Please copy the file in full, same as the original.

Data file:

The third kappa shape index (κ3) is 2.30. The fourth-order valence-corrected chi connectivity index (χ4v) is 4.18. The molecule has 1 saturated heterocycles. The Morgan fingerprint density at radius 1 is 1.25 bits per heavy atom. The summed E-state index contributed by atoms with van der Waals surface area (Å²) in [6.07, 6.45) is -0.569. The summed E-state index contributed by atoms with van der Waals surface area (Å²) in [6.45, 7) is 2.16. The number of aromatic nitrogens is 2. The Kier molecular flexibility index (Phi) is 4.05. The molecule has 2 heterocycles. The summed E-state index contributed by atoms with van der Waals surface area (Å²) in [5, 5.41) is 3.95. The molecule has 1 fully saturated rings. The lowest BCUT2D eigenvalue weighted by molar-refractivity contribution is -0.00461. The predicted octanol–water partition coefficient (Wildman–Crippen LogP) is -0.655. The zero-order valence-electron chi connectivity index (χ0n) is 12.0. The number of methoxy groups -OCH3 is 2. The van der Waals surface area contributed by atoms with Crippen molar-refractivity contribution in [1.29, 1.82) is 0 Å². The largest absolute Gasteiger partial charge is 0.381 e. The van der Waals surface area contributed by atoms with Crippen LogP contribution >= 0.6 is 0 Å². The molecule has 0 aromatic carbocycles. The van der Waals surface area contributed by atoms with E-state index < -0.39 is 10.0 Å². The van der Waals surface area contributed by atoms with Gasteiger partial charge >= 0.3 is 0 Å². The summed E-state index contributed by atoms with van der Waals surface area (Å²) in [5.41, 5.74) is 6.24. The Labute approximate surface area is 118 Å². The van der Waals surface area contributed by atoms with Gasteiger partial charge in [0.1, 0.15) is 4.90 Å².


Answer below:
The third kappa shape index (κ3) is 2.30. The fourth-order valence-corrected chi connectivity index (χ4v) is 4.18. The molecule has 1 saturated heterocycles. The Morgan fingerprint density at radius 1 is 1.25 bits per heavy atom. The summed E-state index contributed by atoms with van der Waals surface area (Å²) in [6.07, 6.45) is -0.569. The summed E-state index contributed by atoms with van der Waals surface area (Å²) in [6.45, 7) is 2.16. The number of aromatic nitrogens is 2. The Kier molecular flexibility index (Phi) is 4.05. The molecule has 2 heterocycles. The summed E-state index contributed by atoms with van der Waals surface area (Å²) in [5, 5.41) is 3.95. The molecule has 1 fully saturated rings. The lowest BCUT2D eigenvalue weighted by molar-refractivity contribution is -0.00461. The predicted octanol–water partition coefficient (Wildman–Crippen LogP) is -0.655. The zero-order valence-electron chi connectivity index (χ0n) is 12.0. The number of methoxy groups -OCH3 is 2. The van der Waals surface area contributed by atoms with Crippen molar-refractivity contribution in [1.29, 1.82) is 0 Å². The largest absolute Gasteiger partial charge is 0.381 e. The van der Waals surface area contributed by atoms with Crippen LogP contribution >= 0.6 is 0 Å². The molecule has 0 aromatic carbocycles. The van der Waals surface area contributed by atoms with E-state index < -0.39 is 10.0 Å². The van der Waals surface area contributed by atoms with Gasteiger partial charge >= 0.3 is 0 Å². The summed E-state index contributed by atoms with van der Waals surface area (Å²) in [5.41, 5.74) is 6.24. The Labute approximate surface area is 118 Å². The van der Waals surface area contributed by atoms with Gasteiger partial charge in [0.1, 0.15) is 4.90 Å².